Botswana Unified Revenue Services (BURS) faces allegations of bleeding millions of pula from government coffers by procuring ineffective and impractical systems to curb smuggling of goods into the country.
Inside sources says the taxman has spent over P100 million on such systems in the last 10 years and that this money has only added to estimated billions lost annually in contraband.
It is said some of the systems that BURS has procured over the years includes scanners, customs management systems (CMS), and most recently, a track-and trace-system from a company in the United States that won the contract to implement the system for 10 years.
Scanners that hardly work
Although BURS would not share the actual cost of these systems, The Gazette is reliably informed that two scanners, which were bought in 2012, were valued at approximately P43 million. One was placed at Tlokweng Border Post, one at Gabcon in Gaborone.
Sources say these scanners are useless for detecting contraband. It is said they fail to stop smugglers because they effectively operate during normal working hours of 07:30hrs to 16:30hrs when they should operate from 06:00hrs to 00:00hrs. Numerous concerns have reportedly been raised with the authorities but no action has been taken.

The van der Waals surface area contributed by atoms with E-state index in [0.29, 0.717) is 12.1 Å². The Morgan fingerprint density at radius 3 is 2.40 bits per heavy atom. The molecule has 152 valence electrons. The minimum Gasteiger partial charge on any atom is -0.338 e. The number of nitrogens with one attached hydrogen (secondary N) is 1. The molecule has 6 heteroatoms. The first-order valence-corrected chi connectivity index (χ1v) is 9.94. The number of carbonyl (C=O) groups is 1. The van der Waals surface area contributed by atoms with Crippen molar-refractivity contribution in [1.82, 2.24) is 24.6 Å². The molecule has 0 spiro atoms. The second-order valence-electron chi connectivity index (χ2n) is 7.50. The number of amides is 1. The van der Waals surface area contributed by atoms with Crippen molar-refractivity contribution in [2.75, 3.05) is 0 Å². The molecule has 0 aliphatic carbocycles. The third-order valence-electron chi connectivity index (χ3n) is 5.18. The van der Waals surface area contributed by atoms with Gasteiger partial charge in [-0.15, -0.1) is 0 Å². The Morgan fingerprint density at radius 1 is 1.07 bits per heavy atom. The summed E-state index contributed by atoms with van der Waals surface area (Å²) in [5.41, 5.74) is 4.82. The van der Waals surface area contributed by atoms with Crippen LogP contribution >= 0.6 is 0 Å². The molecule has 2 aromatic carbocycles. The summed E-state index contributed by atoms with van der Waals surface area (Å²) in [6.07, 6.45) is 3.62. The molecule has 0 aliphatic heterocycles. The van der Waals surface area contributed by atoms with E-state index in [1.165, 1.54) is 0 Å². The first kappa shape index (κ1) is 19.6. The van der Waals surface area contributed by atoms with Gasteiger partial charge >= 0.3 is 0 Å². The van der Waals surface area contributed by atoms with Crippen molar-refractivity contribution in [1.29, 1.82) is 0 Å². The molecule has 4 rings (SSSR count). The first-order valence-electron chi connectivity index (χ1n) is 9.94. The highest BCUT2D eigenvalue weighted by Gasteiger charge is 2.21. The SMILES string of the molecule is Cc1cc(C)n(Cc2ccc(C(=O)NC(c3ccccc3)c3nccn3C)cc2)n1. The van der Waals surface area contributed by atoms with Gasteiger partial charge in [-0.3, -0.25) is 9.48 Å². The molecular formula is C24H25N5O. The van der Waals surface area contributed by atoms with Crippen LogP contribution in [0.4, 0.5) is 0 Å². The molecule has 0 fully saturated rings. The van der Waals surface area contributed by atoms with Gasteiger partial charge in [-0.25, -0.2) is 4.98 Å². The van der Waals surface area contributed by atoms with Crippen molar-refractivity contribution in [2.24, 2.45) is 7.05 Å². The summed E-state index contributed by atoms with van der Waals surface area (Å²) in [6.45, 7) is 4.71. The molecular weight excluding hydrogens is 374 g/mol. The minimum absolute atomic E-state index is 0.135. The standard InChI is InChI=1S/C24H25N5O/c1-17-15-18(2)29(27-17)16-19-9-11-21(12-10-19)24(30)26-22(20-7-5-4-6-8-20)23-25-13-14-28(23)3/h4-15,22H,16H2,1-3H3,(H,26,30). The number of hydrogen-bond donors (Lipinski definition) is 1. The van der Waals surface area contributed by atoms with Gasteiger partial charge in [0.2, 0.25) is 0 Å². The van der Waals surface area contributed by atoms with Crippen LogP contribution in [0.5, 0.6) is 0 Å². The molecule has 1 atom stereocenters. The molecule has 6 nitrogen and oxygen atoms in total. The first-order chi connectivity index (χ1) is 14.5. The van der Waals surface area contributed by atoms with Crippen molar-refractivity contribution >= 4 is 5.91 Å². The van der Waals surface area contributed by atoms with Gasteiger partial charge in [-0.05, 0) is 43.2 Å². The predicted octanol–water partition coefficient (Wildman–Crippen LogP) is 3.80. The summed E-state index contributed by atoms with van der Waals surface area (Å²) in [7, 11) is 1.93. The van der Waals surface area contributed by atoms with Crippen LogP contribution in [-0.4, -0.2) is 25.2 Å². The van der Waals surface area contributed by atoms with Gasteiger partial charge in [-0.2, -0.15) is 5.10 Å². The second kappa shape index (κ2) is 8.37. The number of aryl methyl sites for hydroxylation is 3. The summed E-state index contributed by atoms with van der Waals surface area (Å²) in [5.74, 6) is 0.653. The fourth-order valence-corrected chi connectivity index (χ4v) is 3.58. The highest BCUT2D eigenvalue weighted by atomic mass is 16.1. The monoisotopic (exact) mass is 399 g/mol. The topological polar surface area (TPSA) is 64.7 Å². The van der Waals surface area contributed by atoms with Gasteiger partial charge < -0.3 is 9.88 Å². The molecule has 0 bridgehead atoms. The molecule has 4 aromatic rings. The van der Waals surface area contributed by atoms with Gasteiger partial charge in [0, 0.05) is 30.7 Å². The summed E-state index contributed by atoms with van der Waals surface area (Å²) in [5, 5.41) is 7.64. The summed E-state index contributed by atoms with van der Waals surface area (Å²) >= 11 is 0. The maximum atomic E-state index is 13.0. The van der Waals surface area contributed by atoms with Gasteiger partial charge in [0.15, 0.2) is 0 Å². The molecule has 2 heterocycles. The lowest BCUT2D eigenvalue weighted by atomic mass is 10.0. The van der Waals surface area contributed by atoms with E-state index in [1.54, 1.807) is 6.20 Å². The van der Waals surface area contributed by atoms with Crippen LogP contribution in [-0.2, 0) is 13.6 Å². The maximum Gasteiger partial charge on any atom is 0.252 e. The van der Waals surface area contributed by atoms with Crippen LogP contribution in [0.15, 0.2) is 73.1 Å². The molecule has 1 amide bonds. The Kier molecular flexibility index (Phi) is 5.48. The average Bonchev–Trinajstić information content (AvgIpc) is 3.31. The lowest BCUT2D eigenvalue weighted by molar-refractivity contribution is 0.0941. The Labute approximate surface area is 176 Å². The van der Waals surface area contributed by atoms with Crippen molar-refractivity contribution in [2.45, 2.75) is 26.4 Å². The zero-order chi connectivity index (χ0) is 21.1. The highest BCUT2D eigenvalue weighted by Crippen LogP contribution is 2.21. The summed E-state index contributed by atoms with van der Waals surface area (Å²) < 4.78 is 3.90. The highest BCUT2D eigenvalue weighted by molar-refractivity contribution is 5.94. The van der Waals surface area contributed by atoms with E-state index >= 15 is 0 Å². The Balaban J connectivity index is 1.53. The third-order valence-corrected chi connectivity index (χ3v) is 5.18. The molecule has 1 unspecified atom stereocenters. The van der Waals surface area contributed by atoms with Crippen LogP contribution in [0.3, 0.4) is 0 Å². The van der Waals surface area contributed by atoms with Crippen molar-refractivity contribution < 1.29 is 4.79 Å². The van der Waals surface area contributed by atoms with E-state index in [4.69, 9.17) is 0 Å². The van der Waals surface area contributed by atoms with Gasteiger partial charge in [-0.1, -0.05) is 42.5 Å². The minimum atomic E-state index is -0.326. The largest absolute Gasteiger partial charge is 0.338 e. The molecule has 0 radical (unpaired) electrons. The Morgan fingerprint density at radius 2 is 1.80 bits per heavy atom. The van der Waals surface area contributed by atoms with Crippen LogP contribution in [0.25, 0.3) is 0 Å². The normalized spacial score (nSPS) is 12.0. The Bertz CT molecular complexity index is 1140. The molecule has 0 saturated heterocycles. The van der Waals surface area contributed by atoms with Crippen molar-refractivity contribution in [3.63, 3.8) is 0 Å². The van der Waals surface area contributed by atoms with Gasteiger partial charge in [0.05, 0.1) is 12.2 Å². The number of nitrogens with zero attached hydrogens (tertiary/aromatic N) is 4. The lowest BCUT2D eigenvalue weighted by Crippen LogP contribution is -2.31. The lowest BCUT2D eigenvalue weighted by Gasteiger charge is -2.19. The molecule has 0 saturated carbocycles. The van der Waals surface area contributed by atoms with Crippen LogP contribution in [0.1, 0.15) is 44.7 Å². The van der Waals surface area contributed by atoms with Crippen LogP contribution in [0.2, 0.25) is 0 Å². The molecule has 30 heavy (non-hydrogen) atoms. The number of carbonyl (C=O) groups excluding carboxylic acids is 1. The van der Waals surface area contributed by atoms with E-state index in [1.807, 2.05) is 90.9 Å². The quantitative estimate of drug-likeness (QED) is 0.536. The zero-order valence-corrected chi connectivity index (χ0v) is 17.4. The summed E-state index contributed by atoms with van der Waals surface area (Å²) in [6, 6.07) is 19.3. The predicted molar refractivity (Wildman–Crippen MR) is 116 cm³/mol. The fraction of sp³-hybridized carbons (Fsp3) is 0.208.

Systems failure at most border posts
Implementation of the CMS is also said to have gobbled up several millions of pula. The role of the system was to enhance customs-related transactions at Botswana borders and was introduced to replace the old ASYCUDA++ (Automated System for Customs Data) from 1st January 2017. However, inside sources say the system is not functional at most border posts, resulting in much contraband coming through.
Just recently in July, BURS entered into a controversial 10-year deal with US-based company, Authentix, for fiscal markings and digital tracking solutions for tobacco and alcohol products sold in Botswana.
The merit of the deal has been questioned by Business Botswana and the Alcohol Industry Association, both of which unsuccessfully demanded research and evidence that led to procurement of the system when much cheaper and less complicated ways of tackling the problem exist.
Even so, BURS has already stated that the system will be implemented in the near future. The American company is expected to rake in billions of pula under the contract, with Botswana importing an estimated 500 million alcohol and tobacco units per year. For the next 10 years, Authentix will be responsible for tracking each and every unit for a fee.
The Botswana Gazette is informed that the deal has divided tax administrators at BURS because some believe that implementation of the system will only make tax compliance more complex and bring about unintended consequences for the alcohol and tobacco industries and the economy as a whole.
Significantly, it is alleged that the deal was done without the input of the BURS Compliance Division, which is responsible for policing and enforcing tax compliance.
While the Commissioner General, Jeanette Makgolo, previously told this publication that everything is above board, BURS Head of Communications, Mable Bolele, had not responded to Gazette inquiries at the time of going to press last night two weeks after she received them.